--What were those moments that made you realize the honeymoon period was over?
I'm still new enough that burnout hasn't been an issue.
--What toll did it take on your marriage, kids, family, and friends?
Having an understanding and supportive wife and home life is important. Be prepared to miss holidays and events.
--What are the barriers to entry for a Non-Mil?
I'm not aware of any.
--How likely is a Non-Mil to be able to join other groups within the department or skilled organization with so many experienced veterans coming available and seeking careers in Law Enforcement?
That's all qualification/experience dependent.
--What do you recommend someone participate in at the local level to get an introduction to law enforcement or police work?
Go on ride-a-longs, get into a citizens police academy, talk to your local cops.
 
#6
I'll do my best to answer all your questions. FYI, I'm a third generation LE officer and a city cop that works for a medium sized dept. in a rural state. I have 15+ yrs LE experience.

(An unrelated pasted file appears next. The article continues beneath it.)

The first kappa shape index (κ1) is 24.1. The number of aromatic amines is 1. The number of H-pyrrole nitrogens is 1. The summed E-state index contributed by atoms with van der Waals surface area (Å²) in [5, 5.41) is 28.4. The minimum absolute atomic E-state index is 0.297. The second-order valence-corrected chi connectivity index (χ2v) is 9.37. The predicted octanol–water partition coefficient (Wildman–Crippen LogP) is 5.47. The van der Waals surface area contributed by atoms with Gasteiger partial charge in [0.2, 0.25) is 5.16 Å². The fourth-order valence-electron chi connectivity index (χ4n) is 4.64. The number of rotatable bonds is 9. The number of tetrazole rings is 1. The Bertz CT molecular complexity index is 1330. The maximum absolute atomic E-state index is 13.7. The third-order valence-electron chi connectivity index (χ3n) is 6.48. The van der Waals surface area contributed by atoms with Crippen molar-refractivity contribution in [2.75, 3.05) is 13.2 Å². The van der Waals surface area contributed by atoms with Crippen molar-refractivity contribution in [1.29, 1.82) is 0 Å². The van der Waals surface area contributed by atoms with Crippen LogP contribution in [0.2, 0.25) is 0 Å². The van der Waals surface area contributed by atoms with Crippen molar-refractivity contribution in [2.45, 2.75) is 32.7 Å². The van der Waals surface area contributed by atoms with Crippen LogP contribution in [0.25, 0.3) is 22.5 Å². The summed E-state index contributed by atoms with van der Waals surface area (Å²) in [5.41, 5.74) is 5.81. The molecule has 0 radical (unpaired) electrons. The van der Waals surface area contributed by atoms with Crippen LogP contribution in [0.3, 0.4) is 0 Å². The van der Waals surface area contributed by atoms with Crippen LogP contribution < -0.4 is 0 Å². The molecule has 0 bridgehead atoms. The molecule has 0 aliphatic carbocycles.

I've had the opportunity to train and work with many different agencies and departments from California to North Carolina. I have family members and close friends that work all over the place as cops, from Alaska to Mass. to Wisconsin, to Montana to Virginia...all over. So, while I'm in a somewhat removed location, I think I do have a pretty good pulse on LE as a whole, generally speaking, and maybe I can give you some decent insight. A lot of this will just be my opinion and one perspective of course.

I'm taking the time to reply because I appreciate your interest in this profession and I totally agree with you that it's a calling (for those doing it for the right reasons). If you feel the call then answer it.